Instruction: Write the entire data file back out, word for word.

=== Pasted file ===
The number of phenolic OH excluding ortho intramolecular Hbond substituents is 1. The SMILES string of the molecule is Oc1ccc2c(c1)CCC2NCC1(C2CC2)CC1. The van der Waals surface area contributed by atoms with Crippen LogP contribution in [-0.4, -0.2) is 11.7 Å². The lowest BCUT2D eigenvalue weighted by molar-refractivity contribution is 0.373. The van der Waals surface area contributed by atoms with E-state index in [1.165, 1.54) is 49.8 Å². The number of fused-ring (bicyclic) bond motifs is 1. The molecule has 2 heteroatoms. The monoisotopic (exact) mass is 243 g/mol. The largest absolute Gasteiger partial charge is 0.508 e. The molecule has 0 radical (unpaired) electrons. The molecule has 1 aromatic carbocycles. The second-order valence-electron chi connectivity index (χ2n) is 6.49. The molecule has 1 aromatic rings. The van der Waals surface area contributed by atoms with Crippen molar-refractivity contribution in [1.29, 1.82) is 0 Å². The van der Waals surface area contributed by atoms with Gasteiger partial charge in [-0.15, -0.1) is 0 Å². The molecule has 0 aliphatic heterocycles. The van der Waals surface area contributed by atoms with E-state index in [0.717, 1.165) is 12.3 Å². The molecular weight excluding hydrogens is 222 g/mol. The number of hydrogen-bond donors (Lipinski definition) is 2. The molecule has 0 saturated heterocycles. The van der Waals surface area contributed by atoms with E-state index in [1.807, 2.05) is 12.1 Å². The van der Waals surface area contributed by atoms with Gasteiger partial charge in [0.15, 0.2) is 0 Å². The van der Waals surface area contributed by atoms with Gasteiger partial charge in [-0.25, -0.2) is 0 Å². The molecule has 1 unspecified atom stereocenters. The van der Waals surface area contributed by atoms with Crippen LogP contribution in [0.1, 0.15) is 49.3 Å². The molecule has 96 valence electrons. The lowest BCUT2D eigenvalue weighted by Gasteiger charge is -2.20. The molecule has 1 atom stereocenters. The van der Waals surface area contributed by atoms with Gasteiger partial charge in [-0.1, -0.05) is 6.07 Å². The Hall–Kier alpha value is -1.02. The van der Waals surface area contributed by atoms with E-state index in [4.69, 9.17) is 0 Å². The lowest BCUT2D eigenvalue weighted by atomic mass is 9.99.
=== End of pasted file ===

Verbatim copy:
The number of phenolic OH excluding ortho intramolecular Hbond substituents is 1. The SMILES string of the molecule is Oc1ccc2c(c1)CCC2NCC1(C2CC2)CC1. The van der Waals surface area contributed by atoms with Crippen LogP contribution in [-0.4, -0.2) is 11.7 Å². The lowest BCUT2D eigenvalue weighted by molar-refractivity contribution is 0.373. The van der Waals surface area contributed by atoms with E-state index in [1.165, 1.54) is 49.8 Å². The number of fused-ring (bicyclic) bond motifs is 1. The molecule has 2 heteroatoms. The monoisotopic (exact) mass is 243 g/mol. The largest absolute Gasteiger partial charge is 0.508 e. The molecule has 0 radical (unpaired) electrons. The molecule has 1 aromatic carbocycles. The second-order valence-electron chi connectivity index (χ2n) is 6.49. The molecule has 1 aromatic rings. The van der Waals surface area contributed by atoms with Crippen molar-refractivity contribution in [1.29, 1.82) is 0 Å². The van der Waals surface area contributed by atoms with Gasteiger partial charge in [-0.15, -0.1) is 0 Å². The molecule has 0 aliphatic heterocycles. The van der Waals surface area contributed by atoms with E-state index in [0.717, 1.165) is 12.3 Å². The molecular weight excluding hydrogens is 222 g/mol. The number of hydrogen-bond donors (Lipinski definition) is 2. The molecule has 0 saturated heterocycles. The van der Waals surface area contributed by atoms with E-state index in [1.807, 2.05) is 12.1 Å². The van der Waals surface area contributed by atoms with Gasteiger partial charge in [0.15, 0.2) is 0 Å². The van der Waals surface area contributed by atoms with Gasteiger partial charge in [-0.25, -0.2) is 0 Å². The molecule has 1 unspecified atom stereocenters. The van der Waals surface area contributed by atoms with Crippen LogP contribution in [0.1, 0.15) is 49.3 Å². The molecule has 96 valence electrons. The lowest BCUT2D eigenvalue weighted by Gasteiger charge is -2.20. The molecule has 1 atom stereocenters. The van der Waals surface area contributed by atoms with Gasteiger partial charge in [-0.1, -0.05) is 6.07 Å². The Hall–Kier alpha value is -1.02. The van der Waals surface area contributed by atoms with E-state index in [4.69, 9.17) is 0 Å². The lowest BCUT2D eigenvalue weighted by atomic mass is 9.99.